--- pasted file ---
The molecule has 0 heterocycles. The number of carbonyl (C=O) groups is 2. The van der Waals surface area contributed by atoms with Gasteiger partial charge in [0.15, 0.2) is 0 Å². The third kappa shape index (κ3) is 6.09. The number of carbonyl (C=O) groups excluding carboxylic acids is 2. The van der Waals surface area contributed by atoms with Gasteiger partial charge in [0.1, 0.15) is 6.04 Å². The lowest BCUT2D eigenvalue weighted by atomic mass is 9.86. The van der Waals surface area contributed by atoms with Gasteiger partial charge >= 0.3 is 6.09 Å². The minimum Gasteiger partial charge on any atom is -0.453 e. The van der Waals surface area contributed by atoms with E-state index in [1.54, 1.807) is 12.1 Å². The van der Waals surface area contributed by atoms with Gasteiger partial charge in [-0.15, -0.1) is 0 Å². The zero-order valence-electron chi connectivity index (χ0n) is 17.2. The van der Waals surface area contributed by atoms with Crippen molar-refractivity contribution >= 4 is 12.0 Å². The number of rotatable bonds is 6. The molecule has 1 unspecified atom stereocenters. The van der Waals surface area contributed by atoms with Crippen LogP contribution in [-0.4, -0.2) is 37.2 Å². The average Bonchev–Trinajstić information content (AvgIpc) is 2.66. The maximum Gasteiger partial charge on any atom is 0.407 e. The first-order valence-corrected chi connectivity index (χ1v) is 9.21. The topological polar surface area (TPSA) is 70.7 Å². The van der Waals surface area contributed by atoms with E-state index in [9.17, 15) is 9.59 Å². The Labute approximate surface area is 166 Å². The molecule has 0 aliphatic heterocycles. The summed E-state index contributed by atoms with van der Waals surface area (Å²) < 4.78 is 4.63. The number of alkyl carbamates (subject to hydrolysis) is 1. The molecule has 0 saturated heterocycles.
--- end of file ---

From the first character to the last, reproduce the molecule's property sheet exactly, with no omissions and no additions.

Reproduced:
The molecule has 0 heterocycles. The number of carbonyl (C=O) groups is 2. The van der Waals surface area contributed by atoms with Gasteiger partial charge in [0.15, 0.2) is 0 Å². The third kappa shape index (κ3) is 6.09. The number of carbonyl (C=O) groups excluding carboxylic acids is 2. The van der Waals surface area contributed by atoms with Gasteiger partial charge in [0.1, 0.15) is 6.04 Å². The lowest BCUT2D eigenvalue weighted by atomic mass is 9.86. The van der Waals surface area contributed by atoms with Gasteiger partial charge >= 0.3 is 6.09 Å². The minimum Gasteiger partial charge on any atom is -0.453 e. The van der Waals surface area contributed by atoms with E-state index in [1.54, 1.807) is 12.1 Å². The van der Waals surface area contributed by atoms with Gasteiger partial charge in [-0.15, -0.1) is 0 Å². The zero-order valence-electron chi connectivity index (χ0n) is 17.2. The van der Waals surface area contributed by atoms with Crippen molar-refractivity contribution >= 4 is 12.0 Å². The number of rotatable bonds is 6. The molecule has 1 unspecified atom stereocenters. The van der Waals surface area contributed by atoms with Crippen LogP contribution in [-0.4, -0.2) is 37.2 Å². The average Bonchev–Trinajstić information content (AvgIpc) is 2.66. The maximum Gasteiger partial charge on any atom is 0.407 e. The first-order valence-corrected chi connectivity index (χ1v) is 9.21. The topological polar surface area (TPSA) is 70.7 Å². The van der Waals surface area contributed by atoms with E-state index in [9.17, 15) is 9.59 Å². The Labute approximate surface area is 166 Å². The molecule has 0 aliphatic heterocycles. The summed E-state index contributed by atoms with van der Waals surface area (Å²) < 4.78 is 4.63. The number of alkyl carbamates (subject to hydrolysis) is 1. The molecule has 0 saturated heterocycles.